In rare cases of the H5N1 strain, gastro-intestinal symptoms, like nausea, vomiting and diarrhea, may occur. Severe illnesses, like pneumonia and respiratory failure, have also been reported.

Warning notice

In case of bird flu-like symptoms

Any person who has been exposed to sick or dead birds and is exhibiting symptoms of avian influenza must contact Info-Santé (811) and inform the operator of their exposure.

Prevent bird-to-human transmission

It is important to wash your hands with soap and hot water after any contact with a bird. If you are unable to, clean your hands with an alcohol-based hand rub.

Hunters and outdoor enthusiasts

In general, avoid contact with wild animals and their carcasses.

You should also avoid feeding waterfowl, as they often gather in large groups conducive to spreading the disease. Learn more about best practices for feeding wild birds This hyperlink will open in a new window. (in French only).

If you are a hunter, please follow the Government of Canada’s guidelines for reducing the risk of bird flu exposure, found on the Wildlife and avian influenza This hyperlink will open in a new window. page of their website.

Additionally, anyone who handles or prepares carcasses should follow our guidelines for wild game meat (in French only). Do not feed your pets raw wild game meat or offal This hyperlink will open in a new window. (in French only).

Poultry farm owners and workers

Measures taken to protect farmed birds from bird flu also help to reduce the risk of bird-to-human transmission. Proper personal protection measures include wearing clean clothes and boots on the farm, as well as changing them and then washing your hands after leaving a building. If you have a wound on your hand, bandage it and wear gloves while on the farm.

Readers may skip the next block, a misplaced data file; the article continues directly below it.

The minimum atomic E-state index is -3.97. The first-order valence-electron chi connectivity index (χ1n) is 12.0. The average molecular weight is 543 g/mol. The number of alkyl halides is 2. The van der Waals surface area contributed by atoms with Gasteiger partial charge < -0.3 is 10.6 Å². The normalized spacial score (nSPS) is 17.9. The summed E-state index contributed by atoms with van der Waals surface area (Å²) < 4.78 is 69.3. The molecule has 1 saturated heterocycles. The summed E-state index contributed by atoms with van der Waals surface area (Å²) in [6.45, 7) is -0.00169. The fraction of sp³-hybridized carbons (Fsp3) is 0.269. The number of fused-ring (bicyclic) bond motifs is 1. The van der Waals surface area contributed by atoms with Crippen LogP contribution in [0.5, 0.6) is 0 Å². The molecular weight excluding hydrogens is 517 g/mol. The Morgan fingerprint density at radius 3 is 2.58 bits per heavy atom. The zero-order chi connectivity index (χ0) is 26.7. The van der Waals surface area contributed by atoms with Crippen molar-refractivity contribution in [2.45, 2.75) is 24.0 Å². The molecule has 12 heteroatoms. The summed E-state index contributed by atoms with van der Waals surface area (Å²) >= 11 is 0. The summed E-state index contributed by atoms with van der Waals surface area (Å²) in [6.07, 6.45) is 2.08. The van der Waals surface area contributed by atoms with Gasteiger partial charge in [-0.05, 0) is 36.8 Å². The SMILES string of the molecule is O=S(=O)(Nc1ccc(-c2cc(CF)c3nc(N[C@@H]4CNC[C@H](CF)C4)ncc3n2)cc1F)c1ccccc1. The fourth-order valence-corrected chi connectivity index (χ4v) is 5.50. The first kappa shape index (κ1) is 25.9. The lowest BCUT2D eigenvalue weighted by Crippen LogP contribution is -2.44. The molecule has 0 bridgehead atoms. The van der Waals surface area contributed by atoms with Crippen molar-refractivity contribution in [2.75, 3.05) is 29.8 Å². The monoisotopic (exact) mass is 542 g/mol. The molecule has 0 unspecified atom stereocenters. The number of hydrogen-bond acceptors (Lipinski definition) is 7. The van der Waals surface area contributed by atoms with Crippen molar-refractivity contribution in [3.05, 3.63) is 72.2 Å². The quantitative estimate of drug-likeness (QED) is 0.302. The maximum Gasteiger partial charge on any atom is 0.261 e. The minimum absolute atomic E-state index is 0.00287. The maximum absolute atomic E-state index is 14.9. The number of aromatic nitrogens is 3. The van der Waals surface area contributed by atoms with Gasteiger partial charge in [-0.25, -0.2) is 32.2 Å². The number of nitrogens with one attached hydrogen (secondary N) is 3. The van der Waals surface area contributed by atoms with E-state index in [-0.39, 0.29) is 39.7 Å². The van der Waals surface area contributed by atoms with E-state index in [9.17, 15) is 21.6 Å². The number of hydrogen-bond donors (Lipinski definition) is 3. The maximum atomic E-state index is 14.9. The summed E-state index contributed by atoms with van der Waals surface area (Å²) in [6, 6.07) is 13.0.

When a potential case of avian influenza is reported in domesticated birds, animal and public health officials will work together to support the owner. Additional personal protection measures may be recommended to workers or other individuals who come in close contact with the infected birds, like wearing disposable protective equipment (boots, coveralls, head covers and gloves), safety goggles and an N95 mask.

Wildlife workers

Workers who come in close contact with wild birds or other susceptible wildlife and managers of wildlife rehabilitation centres are invited to follow the relevant guidelines This hyperlink will open in a new window..

Food safety

There is no evidence that the virus can be transmitted to humans through properly prepared and cooked poultry, eggs, game or other food items. Continue to follow standard guidelines to prevent food poisoning​​​​​​​ (in French only).

Last update: February 23, 2023


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General notice